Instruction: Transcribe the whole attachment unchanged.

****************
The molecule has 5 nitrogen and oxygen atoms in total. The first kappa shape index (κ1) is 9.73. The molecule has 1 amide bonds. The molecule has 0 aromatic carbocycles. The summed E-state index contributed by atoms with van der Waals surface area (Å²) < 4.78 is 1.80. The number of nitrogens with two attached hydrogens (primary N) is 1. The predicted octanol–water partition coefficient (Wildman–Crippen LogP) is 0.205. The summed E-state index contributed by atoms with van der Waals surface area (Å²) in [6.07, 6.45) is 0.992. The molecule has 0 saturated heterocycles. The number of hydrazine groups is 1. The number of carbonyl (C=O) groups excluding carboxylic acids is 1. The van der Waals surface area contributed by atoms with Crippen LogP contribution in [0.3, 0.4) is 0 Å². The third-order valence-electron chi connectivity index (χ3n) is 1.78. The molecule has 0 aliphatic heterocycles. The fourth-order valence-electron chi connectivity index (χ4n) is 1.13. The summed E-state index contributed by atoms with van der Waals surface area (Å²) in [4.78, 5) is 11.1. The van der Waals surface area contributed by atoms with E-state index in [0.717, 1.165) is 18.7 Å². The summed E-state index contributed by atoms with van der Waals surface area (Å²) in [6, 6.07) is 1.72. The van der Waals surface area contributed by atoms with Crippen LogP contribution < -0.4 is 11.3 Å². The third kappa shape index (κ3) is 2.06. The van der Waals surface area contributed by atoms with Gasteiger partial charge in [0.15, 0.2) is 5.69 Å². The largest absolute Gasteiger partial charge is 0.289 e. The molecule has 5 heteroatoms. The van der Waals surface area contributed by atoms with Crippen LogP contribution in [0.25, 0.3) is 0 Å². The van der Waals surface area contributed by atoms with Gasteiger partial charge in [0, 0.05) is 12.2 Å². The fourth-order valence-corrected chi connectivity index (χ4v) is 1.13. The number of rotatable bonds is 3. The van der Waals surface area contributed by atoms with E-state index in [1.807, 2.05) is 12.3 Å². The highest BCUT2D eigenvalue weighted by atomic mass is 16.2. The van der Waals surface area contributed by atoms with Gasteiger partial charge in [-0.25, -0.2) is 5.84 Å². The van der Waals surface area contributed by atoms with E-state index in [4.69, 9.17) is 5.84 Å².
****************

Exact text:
The molecule has 5 nitrogen and oxygen atoms in total. The first kappa shape index (κ1) is 9.73. The molecule has 1 amide bonds. The molecule has 0 aromatic carbocycles. The summed E-state index contributed by atoms with van der Waals surface area (Å²) < 4.78 is 1.80. The number of nitrogens with two attached hydrogens (primary N) is 1. The predicted octanol–water partition coefficient (Wildman–Crippen LogP) is 0.205. The summed E-state index contributed by atoms with van der Waals surface area (Å²) in [6.07, 6.45) is 0.992. The molecule has 0 saturated heterocycles. The number of hydrazine groups is 1. The number of carbonyl (C=O) groups excluding carboxylic acids is 1. The van der Waals surface area contributed by atoms with Crippen LogP contribution in [0.3, 0.4) is 0 Å². The third-order valence-electron chi connectivity index (χ3n) is 1.78. The molecule has 0 aliphatic heterocycles. The fourth-order valence-electron chi connectivity index (χ4n) is 1.13. The summed E-state index contributed by atoms with van der Waals surface area (Å²) in [4.78, 5) is 11.1. The van der Waals surface area contributed by atoms with E-state index in [0.717, 1.165) is 18.7 Å². The summed E-state index contributed by atoms with van der Waals surface area (Å²) in [6, 6.07) is 1.72. The van der Waals surface area contributed by atoms with Crippen LogP contribution < -0.4 is 11.3 Å². The third kappa shape index (κ3) is 2.06. The van der Waals surface area contributed by atoms with Gasteiger partial charge in [0.15, 0.2) is 5.69 Å². The largest absolute Gasteiger partial charge is 0.289 e. The molecule has 5 heteroatoms. The van der Waals surface area contributed by atoms with Crippen LogP contribution in [0.25, 0.3) is 0 Å². The van der Waals surface area contributed by atoms with Gasteiger partial charge in [0, 0.05) is 12.2 Å². The fourth-order valence-corrected chi connectivity index (χ4v) is 1.13. The number of rotatable bonds is 3. The van der Waals surface area contributed by atoms with E-state index in [1.807, 2.05) is 12.3 Å². The highest BCUT2D eigenvalue weighted by atomic mass is 16.2. The van der Waals surface area contributed by atoms with Gasteiger partial charge in [-0.25, -0.2) is 5.84 Å². The van der Waals surface area contributed by atoms with E-state index in [4.69, 9.17) is 5.84 Å².